Outlines the main findings an evaluation of a mental health carers peer mentoring project, which delivered peer mentoring services across two sites: RE: Connect in Glasgow and Time and Space in Stirling and Clackmannanshire. The project aimed to enable mental health carers receiving peer mentoring to be better supported and have better mental health and wellbeing, and for peer mentors have improved skills and wellbeing. It involved training for peer mentors, an outreach programme to promote the project to professionals and the general public, and learning events to raise profile of mental health carers. The evaluation draws on interviews and surveys conducted with mentees, mentors, volunteers, staff members, and referral agencies. It looks at the successes and challenges experienced by the project. Case studies also provide an insight into the experience and impact of peer mentoring for both mentors and mentees. It reports that over three years, 109 individuals engaged with the project across both sites as mentors (n= 53), mentees (n=44), or volunteers (n=12). The training provided was particularly successful and helped to strengthen confidence and prepare individuals for the mentoring role and mentees also valued being supported by someone who had occupied a caring role. Challenges included the recruitment of mentees, despite direct advertising and outreach work. Overall, the project was successful, demonstrating the potential of the peer mentoring model for future provision.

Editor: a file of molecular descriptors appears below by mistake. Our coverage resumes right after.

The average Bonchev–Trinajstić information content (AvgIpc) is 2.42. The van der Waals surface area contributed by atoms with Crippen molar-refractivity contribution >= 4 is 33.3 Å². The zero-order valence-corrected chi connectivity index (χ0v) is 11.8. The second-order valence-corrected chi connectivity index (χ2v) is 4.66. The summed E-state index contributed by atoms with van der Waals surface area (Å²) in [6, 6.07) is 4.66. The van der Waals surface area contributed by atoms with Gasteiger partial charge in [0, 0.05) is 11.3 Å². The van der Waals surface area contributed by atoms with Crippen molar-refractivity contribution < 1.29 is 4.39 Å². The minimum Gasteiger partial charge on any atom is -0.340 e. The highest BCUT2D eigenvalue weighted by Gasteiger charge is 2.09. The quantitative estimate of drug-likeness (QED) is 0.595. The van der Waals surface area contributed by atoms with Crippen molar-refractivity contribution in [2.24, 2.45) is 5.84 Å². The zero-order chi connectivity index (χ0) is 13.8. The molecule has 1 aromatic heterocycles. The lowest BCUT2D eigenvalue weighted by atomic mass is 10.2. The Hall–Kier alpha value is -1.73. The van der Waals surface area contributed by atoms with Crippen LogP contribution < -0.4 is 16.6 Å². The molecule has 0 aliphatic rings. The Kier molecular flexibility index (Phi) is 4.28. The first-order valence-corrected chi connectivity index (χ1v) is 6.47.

Peer support can play a critical role in improving the wellbeing, social support and practical coping strategies of older people living with dementia. This paper describes selected findings from the Mental Health Foundation’s evaluation of three peer support groups for people living with dementia in extra-care housing schemes. It highlights the groups as a promising approach for maintaining cognitive faculties, reducing social isolation, increasing social networks and improving overall wellbeing. A mixed-method study design examined the impact of the groups on participants’ wellbeing, managing memory, independent living skills and social support. Participants reported positive impact from taking part in the support groups for wellbeing, social support and practical coping strategies. Participants also reported positive benefits of the groups on communication abilities, managing memory and managing their lives. Peer support groups in extra-care housing schemes address the psychological, social and emotional needs of people with dementia. This evaluation adds to the literature on the effectiveness of these interventions for those with cognitive impairment.